Occasionally, even children need to see the endodontist. This is typically encountered when adult teeth have deep cavities or true root canal infections and the general dentist recognizes that due to case difficulty the child is best attended to by an endodontic specialist. In specific scenarios we can place bioceramic materials to preserve the vitality of young adult teeth, thus avoiding root canal treatment. In others, we must build barriers at the bottom of tooth roots in order to be able to achieve a normal root canal outcome. In some very limited cases, we can even regenerate a dental pulp like tissue to allow a tooth to continue to develop and survive without a root canal. Your referring general dentist likely knows about these options and may be referring you to us so that your child's tooth may be preserved for years to come.
The foundation of Endodontic Solutions is root canal therapy. A root canal is the act of removing the nerve of a tooth, while anesthetized, and disinfecting the interior of the tooth in question, followed by sealing the roots with a rubbery material (gutta percha). A temporary filling is placed at the end of each visit. This is typically completed in one or two appointments based on difficulty of case and severity of infection. This treatment preserves the natural tooth and allows for healing of the supporting bone and ligament around the tooth. After treatment, you will be referred back to your general dentist for restoration of the portion of the tooth you see and chew with.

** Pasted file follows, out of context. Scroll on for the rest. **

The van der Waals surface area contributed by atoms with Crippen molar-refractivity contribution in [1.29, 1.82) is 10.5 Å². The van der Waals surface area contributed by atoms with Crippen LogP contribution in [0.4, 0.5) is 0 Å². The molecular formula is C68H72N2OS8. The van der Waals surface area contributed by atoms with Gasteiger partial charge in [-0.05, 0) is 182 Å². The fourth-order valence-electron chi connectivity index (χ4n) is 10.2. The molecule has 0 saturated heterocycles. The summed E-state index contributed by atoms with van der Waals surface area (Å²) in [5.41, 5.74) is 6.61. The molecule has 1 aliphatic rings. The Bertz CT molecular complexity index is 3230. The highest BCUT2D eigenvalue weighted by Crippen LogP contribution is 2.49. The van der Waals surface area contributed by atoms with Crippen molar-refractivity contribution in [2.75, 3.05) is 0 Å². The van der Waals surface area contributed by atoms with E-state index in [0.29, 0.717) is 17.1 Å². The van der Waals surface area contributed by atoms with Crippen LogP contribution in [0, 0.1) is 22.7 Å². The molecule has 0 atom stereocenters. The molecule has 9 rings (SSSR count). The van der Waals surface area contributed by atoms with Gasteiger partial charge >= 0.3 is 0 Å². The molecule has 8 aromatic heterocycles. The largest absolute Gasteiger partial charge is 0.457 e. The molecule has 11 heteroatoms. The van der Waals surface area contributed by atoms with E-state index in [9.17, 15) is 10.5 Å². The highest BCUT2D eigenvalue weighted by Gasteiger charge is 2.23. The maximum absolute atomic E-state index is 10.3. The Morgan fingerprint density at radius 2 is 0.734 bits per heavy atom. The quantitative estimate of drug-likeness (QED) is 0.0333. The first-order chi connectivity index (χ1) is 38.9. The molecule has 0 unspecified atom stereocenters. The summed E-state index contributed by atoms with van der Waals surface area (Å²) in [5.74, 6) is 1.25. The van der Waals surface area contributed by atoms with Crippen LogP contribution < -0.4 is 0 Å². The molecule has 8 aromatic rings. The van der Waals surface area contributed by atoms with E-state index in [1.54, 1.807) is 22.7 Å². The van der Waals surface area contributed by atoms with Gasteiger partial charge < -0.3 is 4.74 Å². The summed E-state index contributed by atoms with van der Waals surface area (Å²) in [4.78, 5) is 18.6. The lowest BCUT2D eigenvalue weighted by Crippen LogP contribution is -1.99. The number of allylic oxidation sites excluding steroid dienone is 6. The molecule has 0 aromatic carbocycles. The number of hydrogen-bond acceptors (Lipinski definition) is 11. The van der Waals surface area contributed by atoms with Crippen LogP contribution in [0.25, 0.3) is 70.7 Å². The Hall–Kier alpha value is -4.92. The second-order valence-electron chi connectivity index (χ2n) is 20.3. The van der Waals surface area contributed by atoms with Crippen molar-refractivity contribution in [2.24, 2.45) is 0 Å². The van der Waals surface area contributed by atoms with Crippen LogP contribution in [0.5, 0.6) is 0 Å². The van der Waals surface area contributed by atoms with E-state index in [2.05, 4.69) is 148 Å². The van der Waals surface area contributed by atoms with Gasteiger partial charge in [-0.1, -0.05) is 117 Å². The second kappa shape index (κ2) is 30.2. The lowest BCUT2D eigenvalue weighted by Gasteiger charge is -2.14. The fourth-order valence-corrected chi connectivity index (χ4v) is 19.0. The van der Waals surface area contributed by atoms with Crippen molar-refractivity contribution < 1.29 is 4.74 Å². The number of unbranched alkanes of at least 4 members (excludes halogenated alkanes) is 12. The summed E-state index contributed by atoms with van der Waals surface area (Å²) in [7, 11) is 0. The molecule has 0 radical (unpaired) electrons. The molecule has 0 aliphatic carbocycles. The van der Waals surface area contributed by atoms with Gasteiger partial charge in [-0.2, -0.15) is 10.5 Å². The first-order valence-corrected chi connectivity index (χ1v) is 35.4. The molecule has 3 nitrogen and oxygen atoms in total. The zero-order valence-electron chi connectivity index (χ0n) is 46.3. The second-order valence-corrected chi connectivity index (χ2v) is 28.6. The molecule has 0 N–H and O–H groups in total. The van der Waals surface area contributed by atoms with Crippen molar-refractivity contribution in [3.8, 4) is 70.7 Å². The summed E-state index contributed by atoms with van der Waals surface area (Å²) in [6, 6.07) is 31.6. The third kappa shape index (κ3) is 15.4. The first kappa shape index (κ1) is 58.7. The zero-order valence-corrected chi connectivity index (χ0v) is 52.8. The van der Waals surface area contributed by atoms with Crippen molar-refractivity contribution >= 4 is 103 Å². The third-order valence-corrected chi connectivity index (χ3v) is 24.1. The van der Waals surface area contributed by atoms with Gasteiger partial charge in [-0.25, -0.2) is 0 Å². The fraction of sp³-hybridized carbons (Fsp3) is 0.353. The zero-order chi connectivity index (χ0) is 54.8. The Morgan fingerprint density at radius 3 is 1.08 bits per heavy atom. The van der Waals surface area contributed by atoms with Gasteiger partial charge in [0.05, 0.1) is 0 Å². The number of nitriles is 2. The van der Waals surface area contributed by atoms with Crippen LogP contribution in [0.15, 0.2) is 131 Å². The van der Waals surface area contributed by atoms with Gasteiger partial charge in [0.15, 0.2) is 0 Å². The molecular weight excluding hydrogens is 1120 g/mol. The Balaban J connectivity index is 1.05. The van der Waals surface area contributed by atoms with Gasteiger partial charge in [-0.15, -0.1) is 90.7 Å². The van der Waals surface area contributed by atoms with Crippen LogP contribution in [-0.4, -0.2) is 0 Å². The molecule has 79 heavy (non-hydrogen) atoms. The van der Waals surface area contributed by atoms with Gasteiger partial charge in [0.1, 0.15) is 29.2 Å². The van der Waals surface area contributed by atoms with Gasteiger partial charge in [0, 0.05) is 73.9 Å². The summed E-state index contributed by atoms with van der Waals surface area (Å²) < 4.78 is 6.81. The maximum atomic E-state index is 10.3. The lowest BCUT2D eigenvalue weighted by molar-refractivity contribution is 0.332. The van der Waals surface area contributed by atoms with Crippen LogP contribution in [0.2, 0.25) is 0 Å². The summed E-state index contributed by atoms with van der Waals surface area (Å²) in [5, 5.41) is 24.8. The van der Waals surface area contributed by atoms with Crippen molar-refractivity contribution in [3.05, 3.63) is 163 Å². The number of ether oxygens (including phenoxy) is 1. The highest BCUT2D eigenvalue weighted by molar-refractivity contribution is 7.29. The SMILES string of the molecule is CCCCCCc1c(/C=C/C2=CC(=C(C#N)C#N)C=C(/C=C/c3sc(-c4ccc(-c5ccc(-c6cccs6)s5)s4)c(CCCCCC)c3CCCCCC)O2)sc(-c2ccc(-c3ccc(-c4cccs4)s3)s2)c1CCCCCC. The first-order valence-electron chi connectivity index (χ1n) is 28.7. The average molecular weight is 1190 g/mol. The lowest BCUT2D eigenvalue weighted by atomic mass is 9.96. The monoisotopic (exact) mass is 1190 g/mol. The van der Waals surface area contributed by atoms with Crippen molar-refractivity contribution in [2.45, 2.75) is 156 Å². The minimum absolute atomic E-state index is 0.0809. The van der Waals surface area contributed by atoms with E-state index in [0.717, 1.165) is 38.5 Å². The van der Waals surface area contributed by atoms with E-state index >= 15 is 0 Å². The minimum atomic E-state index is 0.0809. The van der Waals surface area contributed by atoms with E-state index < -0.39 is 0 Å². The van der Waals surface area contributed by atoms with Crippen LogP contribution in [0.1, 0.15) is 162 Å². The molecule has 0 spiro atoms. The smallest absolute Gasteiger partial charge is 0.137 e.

Occasionally, a previous root canal completed some time ago may require retreatment - a second root canal. This can be due to leakage, exposure, missed anatomy, persistent infections, or any combination thereof. Endodontists are specially trained to identify root canal problems and are proficient at servicing such cases. Again, after one or two visits, and with temporary filling in place, you will be referred back to your general dentist to restore the top portion of your tooth with a core filling, fresh crown, or both.
While modern endodontics makes every effort to emphasize treatment of endodontic infections via root canals or root canal retreatment, there are scenarios that require surgical intervention. The doctor may prescribe such an intervention when instruments left in the canal cannot be retrieved, infected anatomy has been rendered inaccessible, retreatment efforts have failed to provide adequate disinfection or relief, or when it would be unreasonable to retreat a tooth due to risk of excessive natural tooth structure loss. This involves raising a small gum flap and creating access through the bone to the tooth roots. Once at the site, the doctor trims a small amount of root structure and seals the bottom with reparative cements.